WOOD v. MILYARD

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Case Basics
Docket No. 
10-9995
Petitioner 
Patrick Wood
Respondent 
Kevin Milyard, Warden, Sterling Correctional Facility, et al.
Decided By 
Advocates
(for the petitioner)
(Solicitor General of Colorado, for the respondents)
(Assistant to the Solicitor General, Department of Justice, for the United States, as amicus curiae, supporting the respondents)
Term:
Facts of the Case 

Patrick Wood filed pro se (on his own behalf) in federal court for a writ of habeas corpus claiming that his convictions for felony murder and second degree murder violated the Sixth Amendment privilege against double jeopardy and challenging the validity of his jury trial waiver. The District Court denied relief. The U.S. Court of Appeals for the Tenth Circuit appointed Wood with an attorney and directed the parties to address the timeliness of Wood's petition. The appeals court found that Wood's habeas petition was untimely and affirmed the decision of the District Court.

Question 

1) Does an appellate court have the authority to raise the statute of limitations defense without a request by any party?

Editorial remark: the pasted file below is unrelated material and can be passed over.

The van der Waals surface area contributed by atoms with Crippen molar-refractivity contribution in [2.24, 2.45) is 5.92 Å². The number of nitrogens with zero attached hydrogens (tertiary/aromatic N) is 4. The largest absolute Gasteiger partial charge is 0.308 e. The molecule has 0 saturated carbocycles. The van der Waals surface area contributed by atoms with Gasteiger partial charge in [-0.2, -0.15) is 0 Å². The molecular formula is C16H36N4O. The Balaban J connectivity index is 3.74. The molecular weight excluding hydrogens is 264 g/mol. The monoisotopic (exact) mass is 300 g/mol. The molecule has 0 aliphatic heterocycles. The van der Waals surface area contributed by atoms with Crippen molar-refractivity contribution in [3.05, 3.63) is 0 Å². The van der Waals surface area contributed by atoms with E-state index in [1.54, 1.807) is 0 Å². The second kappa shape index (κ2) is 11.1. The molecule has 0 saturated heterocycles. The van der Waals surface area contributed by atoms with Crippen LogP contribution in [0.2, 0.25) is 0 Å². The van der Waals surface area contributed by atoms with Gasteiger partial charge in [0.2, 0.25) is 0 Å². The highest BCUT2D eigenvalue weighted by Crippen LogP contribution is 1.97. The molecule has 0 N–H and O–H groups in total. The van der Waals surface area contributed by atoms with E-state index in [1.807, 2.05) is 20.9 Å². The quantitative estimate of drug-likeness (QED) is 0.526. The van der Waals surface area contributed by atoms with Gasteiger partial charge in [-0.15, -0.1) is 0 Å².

2) Does the state’s declaration before the district court that it "will not challenge, but [is] not conceding, the timeliness of Wood's habeas petition," amount to a deliberate waiver of any statute of limitations defense the state may have had?

Conclusion 
Decision: 9 votes for Wood, 0 vote(s) against
Legal provision: habeas corpus

Yes and yes. Justice Ruth Bader Ginsburg, writing for a 9-0 majority, reversed the lower decision and remanded. The Supreme Court held that under Day v. McDonough appellate courts have the authority, though not the obligation, to raise a forfeited statute of limitations defense on its own. The prosecution in this case, however, expressly waived the statute of limitations through its repeated refusal to raise the defense. The U.S. Court of Appeals for the Tenth Circuit abused its discretion when it overrode the prosecution’s express waiver of the statute of limitations.

Justice Clarence Thomas concurred in the judgment, arguing that Day v. McDonough was wrongly decided so district and appellate courts should not have the authority to raise the statute of limitations on their own. Justice Antonin Scalia joined in the concurrence.

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WOOD v. MILYARD. The Oyez Project at IIT Chicago-Kent College of Law. 18 August 2014. <http://www.oyez.org/cases/2010-2019/2011/2011_10_9995>.
WOOD v. MILYARD, The Oyez Project at IIT Chicago-Kent College of Law, http://www.oyez.org/cases/2010-2019/2011/2011_10_9995 (last visited August 18, 2014).
"WOOD v. MILYARD," The Oyez Project at IIT Chicago-Kent College of Law, accessed August 18, 2014, http://www.oyez.org/cases/2010-2019/2011/2011_10_9995.